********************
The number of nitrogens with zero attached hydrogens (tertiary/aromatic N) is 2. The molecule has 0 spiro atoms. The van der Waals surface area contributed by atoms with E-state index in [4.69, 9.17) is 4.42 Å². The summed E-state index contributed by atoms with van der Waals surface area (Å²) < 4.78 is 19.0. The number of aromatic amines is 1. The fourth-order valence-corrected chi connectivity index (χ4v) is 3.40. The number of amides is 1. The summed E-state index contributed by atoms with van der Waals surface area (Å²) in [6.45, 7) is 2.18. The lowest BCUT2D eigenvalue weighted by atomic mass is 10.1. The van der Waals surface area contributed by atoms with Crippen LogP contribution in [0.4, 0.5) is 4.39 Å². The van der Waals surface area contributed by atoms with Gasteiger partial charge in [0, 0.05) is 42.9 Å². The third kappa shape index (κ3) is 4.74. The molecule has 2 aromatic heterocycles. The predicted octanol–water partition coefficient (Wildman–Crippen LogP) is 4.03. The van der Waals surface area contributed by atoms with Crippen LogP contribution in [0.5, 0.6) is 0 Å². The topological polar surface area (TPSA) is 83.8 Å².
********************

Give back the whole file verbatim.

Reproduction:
The number of nitrogens with zero attached hydrogens (tertiary/aromatic N) is 2. The molecule has 0 spiro atoms. The van der Waals surface area contributed by atoms with E-state index in [4.69, 9.17) is 4.42 Å². The summed E-state index contributed by atoms with van der Waals surface area (Å²) < 4.78 is 19.0. The number of aromatic amines is 1. The fourth-order valence-corrected chi connectivity index (χ4v) is 3.40. The number of amides is 1. The summed E-state index contributed by atoms with van der Waals surface area (Å²) in [6.45, 7) is 2.18. The lowest BCUT2D eigenvalue weighted by atomic mass is 10.1. The van der Waals surface area contributed by atoms with Crippen LogP contribution in [0.4, 0.5) is 4.39 Å². The van der Waals surface area contributed by atoms with Gasteiger partial charge in [0, 0.05) is 42.9 Å². The third kappa shape index (κ3) is 4.74. The molecule has 2 aromatic heterocycles. The predicted octanol–water partition coefficient (Wildman–Crippen LogP) is 4.03. The van der Waals surface area contributed by atoms with Crippen LogP contribution in [0.5, 0.6) is 0 Å². The topological polar surface area (TPSA) is 83.8 Å².